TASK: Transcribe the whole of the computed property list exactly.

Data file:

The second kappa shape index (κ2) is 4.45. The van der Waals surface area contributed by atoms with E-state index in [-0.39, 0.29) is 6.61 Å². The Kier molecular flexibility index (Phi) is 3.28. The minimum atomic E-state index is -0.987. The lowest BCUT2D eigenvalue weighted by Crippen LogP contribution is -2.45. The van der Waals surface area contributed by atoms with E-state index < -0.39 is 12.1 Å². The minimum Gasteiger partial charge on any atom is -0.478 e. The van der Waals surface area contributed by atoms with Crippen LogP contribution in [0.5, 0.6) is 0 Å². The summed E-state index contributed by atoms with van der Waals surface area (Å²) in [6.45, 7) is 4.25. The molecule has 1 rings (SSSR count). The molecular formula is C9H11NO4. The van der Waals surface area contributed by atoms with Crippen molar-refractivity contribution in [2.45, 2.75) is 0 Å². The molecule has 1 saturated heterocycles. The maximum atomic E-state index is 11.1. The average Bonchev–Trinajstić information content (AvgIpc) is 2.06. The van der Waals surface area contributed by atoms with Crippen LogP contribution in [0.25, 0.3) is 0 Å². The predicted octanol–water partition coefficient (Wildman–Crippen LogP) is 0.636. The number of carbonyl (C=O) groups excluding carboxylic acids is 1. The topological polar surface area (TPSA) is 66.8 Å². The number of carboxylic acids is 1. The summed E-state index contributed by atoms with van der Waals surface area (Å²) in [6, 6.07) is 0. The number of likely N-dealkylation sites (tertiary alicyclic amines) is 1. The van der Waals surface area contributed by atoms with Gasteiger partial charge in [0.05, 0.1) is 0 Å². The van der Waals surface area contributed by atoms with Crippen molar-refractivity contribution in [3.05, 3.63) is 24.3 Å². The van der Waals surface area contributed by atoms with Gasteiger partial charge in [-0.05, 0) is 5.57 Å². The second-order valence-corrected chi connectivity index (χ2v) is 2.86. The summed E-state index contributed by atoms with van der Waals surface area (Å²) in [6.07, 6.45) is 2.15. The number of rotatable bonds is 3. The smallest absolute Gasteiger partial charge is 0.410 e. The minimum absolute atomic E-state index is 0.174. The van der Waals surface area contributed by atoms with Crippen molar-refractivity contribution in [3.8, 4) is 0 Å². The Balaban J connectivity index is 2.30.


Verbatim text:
The second kappa shape index (κ2) is 4.45. The van der Waals surface area contributed by atoms with E-state index in [-0.39, 0.29) is 6.61 Å². The Kier molecular flexibility index (Phi) is 3.28. The minimum atomic E-state index is -0.987. The lowest BCUT2D eigenvalue weighted by Crippen LogP contribution is -2.45. The van der Waals surface area contributed by atoms with E-state index < -0.39 is 12.1 Å². The minimum Gasteiger partial charge on any atom is -0.478 e. The van der Waals surface area contributed by atoms with Crippen LogP contribution in [0.5, 0.6) is 0 Å². The summed E-state index contributed by atoms with van der Waals surface area (Å²) in [6.45, 7) is 4.25. The molecule has 1 rings (SSSR count). The molecular formula is C9H11NO4. The van der Waals surface area contributed by atoms with Crippen molar-refractivity contribution in [2.45, 2.75) is 0 Å². The molecule has 1 saturated heterocycles. The maximum atomic E-state index is 11.1. The average Bonchev–Trinajstić information content (AvgIpc) is 2.06. The van der Waals surface area contributed by atoms with Crippen LogP contribution in [0.25, 0.3) is 0 Å². The predicted octanol–water partition coefficient (Wildman–Crippen LogP) is 0.636. The number of carbonyl (C=O) groups excluding carboxylic acids is 1. The topological polar surface area (TPSA) is 66.8 Å². The number of carboxylic acids is 1. The summed E-state index contributed by atoms with van der Waals surface area (Å²) in [6, 6.07) is 0. The number of likely N-dealkylation sites (tertiary alicyclic amines) is 1. The van der Waals surface area contributed by atoms with Gasteiger partial charge in [0.05, 0.1) is 0 Å². The van der Waals surface area contributed by atoms with Crippen molar-refractivity contribution in [3.05, 3.63) is 24.3 Å². The van der Waals surface area contributed by atoms with Gasteiger partial charge in [-0.05, 0) is 5.57 Å². The second-order valence-corrected chi connectivity index (χ2v) is 2.86. The summed E-state index contributed by atoms with van der Waals surface area (Å²) in [6.07, 6.45) is 2.15. The number of rotatable bonds is 3. The smallest absolute Gasteiger partial charge is 0.410 e. The minimum absolute atomic E-state index is 0.174. The van der Waals surface area contributed by atoms with Crippen molar-refractivity contribution in [3.8, 4) is 0 Å². The Balaban J connectivity index is 2.30.